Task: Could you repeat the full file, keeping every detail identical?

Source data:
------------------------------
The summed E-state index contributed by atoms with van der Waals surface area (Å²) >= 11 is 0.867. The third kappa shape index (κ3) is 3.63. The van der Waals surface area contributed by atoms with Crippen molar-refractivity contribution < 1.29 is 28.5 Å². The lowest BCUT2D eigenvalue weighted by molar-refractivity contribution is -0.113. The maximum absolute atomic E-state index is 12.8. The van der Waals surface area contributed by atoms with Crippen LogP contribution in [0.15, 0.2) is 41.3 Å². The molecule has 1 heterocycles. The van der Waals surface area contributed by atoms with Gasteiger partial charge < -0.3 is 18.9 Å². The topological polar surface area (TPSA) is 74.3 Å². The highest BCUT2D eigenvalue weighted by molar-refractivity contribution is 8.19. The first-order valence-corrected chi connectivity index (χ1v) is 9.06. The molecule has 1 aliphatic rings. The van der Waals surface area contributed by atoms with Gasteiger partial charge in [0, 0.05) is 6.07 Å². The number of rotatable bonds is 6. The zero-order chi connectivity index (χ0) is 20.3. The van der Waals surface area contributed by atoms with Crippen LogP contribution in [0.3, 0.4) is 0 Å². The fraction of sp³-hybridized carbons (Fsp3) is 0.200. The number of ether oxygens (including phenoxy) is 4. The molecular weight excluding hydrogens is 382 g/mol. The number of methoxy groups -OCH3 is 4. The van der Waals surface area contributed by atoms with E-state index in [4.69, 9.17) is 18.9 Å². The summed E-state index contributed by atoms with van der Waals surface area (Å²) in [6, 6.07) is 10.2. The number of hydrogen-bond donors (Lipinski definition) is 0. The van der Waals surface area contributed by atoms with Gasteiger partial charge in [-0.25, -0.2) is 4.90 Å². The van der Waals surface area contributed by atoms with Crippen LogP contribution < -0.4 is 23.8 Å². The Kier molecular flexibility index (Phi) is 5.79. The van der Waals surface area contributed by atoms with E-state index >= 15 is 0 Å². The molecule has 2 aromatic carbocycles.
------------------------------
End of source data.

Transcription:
The summed E-state index contributed by atoms with van der Waals surface area (Å²) >= 11 is 0.867. The third kappa shape index (κ3) is 3.63. The van der Waals surface area contributed by atoms with Crippen molar-refractivity contribution < 1.29 is 28.5 Å². The lowest BCUT2D eigenvalue weighted by molar-refractivity contribution is -0.113. The maximum absolute atomic E-state index is 12.8. The van der Waals surface area contributed by atoms with Crippen LogP contribution in [0.15, 0.2) is 41.3 Å². The molecule has 1 heterocycles. The van der Waals surface area contributed by atoms with Gasteiger partial charge < -0.3 is 18.9 Å². The topological polar surface area (TPSA) is 74.3 Å². The highest BCUT2D eigenvalue weighted by molar-refractivity contribution is 8.19. The first-order valence-corrected chi connectivity index (χ1v) is 9.06. The molecule has 1 aliphatic rings. The van der Waals surface area contributed by atoms with Gasteiger partial charge in [0, 0.05) is 6.07 Å². The number of rotatable bonds is 6. The zero-order chi connectivity index (χ0) is 20.3. The van der Waals surface area contributed by atoms with Crippen LogP contribution in [0.3, 0.4) is 0 Å². The fraction of sp³-hybridized carbons (Fsp3) is 0.200. The number of ether oxygens (including phenoxy) is 4. The molecular weight excluding hydrogens is 382 g/mol. The number of methoxy groups -OCH3 is 4. The van der Waals surface area contributed by atoms with E-state index in [4.69, 9.17) is 18.9 Å². The summed E-state index contributed by atoms with van der Waals surface area (Å²) in [6, 6.07) is 10.2. The number of hydrogen-bond donors (Lipinski definition) is 0. The van der Waals surface area contributed by atoms with Gasteiger partial charge in [-0.25, -0.2) is 4.90 Å². The van der Waals surface area contributed by atoms with Crippen LogP contribution < -0.4 is 23.8 Å². The Kier molecular flexibility index (Phi) is 5.79. The van der Waals surface area contributed by atoms with E-state index >= 15 is 0 Å². The molecule has 2 aromatic carbocycles.